I personally love day hikes as it’s a delightful way to explore nature. Grab a friend, Fido or even by yourself and then bring certain essential things for an enjoyable day hike.
Whether you’re a beginner or seasoned hiker, and whether you want an easy scenic trail or something a little more strenuous, there are numerous state and national parks calling your name.
WHAT TO BRING ON A DAY HIKE
The Hiking Project will help you find the perfect hike. To determine what you’ll need on a day hike, think about how far you plan to hike, the location and the weather forecast. Bringing the right equipment is critical to whether you’ll spend the day in enjoyment, even if something does go wrong, or whether you’ll leave the trail miserable.
Whether you plan on doing longer hikes or a short hike, make sure you pack these top ten essentials and get familiar with your gear list before heading out.
“Somewhere between the bottom of the climb and the summit is the answer to the mystery why we climb.”
A topographic map and compass are reliable and lightweight. I usually bring a paper map as most trails aren’t internet friendly meaning your cell phone won’t work. A trail map from the national park you intend to hike is usually sufficient for beginners and a light trail.
However, some places don’t offer hiking maps and if you get lost, a topo map is your best bet to finding your way out. It’s also a good idea to mark or know important landmarks on the map, such as an emergency shelter or if you encounter a good place where you get cell phone coverage.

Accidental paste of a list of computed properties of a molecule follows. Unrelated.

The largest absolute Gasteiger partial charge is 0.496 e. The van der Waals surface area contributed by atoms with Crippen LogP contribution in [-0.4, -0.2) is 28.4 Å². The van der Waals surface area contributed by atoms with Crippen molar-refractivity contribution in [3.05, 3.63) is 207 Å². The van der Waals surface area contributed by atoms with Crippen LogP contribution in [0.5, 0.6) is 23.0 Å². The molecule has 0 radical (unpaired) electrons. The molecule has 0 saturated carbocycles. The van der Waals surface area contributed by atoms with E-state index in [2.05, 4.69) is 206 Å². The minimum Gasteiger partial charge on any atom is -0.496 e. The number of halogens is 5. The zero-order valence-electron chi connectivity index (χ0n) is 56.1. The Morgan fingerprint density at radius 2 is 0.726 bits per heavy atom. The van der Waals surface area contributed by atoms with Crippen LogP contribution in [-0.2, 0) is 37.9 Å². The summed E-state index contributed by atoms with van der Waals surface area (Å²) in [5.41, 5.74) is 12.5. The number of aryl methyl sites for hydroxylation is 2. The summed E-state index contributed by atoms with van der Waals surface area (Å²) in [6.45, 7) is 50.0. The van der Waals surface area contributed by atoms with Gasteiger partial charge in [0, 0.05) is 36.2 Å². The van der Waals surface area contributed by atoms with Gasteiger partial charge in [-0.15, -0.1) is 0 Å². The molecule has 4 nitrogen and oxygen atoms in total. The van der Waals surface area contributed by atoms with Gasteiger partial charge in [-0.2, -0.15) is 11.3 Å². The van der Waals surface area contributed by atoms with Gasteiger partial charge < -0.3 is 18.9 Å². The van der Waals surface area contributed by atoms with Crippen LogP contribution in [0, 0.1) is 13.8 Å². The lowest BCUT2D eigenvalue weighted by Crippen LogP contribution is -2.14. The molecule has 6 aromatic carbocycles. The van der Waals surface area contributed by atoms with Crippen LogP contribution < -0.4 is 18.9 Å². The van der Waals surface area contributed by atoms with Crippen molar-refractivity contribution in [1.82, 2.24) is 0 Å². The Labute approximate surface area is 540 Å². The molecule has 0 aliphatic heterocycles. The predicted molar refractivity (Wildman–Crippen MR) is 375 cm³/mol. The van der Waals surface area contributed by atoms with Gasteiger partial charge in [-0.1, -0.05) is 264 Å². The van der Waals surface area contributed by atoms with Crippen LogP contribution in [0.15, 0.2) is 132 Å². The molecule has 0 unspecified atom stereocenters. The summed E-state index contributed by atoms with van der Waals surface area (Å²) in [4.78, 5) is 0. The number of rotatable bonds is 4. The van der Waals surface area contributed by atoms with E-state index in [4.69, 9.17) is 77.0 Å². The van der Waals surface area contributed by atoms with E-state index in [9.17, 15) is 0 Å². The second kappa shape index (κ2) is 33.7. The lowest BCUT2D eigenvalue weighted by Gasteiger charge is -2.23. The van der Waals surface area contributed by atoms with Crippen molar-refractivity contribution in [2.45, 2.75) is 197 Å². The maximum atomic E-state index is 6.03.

I prefer the topo maps from NatGeo, although they only carry certain national parks. Because they are paper maps, be sure to keep them protected in a waterproof container like a ziplock bag.
TRAVELER’S TIP: A topographic map is designed to show the physical features and terrain of an area, which is what makes them ideal for hikers. They’re different from other maps because they show the three-dimensional landscape: its contours, elevations, topographic features, bodies of water, and vegetation. You can learn all about reading a topo map. And how to use a compass.
Topo Maps+ is an app that has a bank of hiking maps that can be used offline. This app offers a free and paid version, and if you decide to use this app, be sure to bring a power bank to keep your map fully charged.
Pick up your gear here:
Headlamp and Flashlight: No one wants to stumble in the dark
Even if you don’t plan on hiking at night or entering any caves, hikes may take longer than your planned and the sun can go down very quickly, leaving only you, the dark and the wild. In fact, catching sunset on the mountains is a beautiful event. But what do you do after the sun goes down?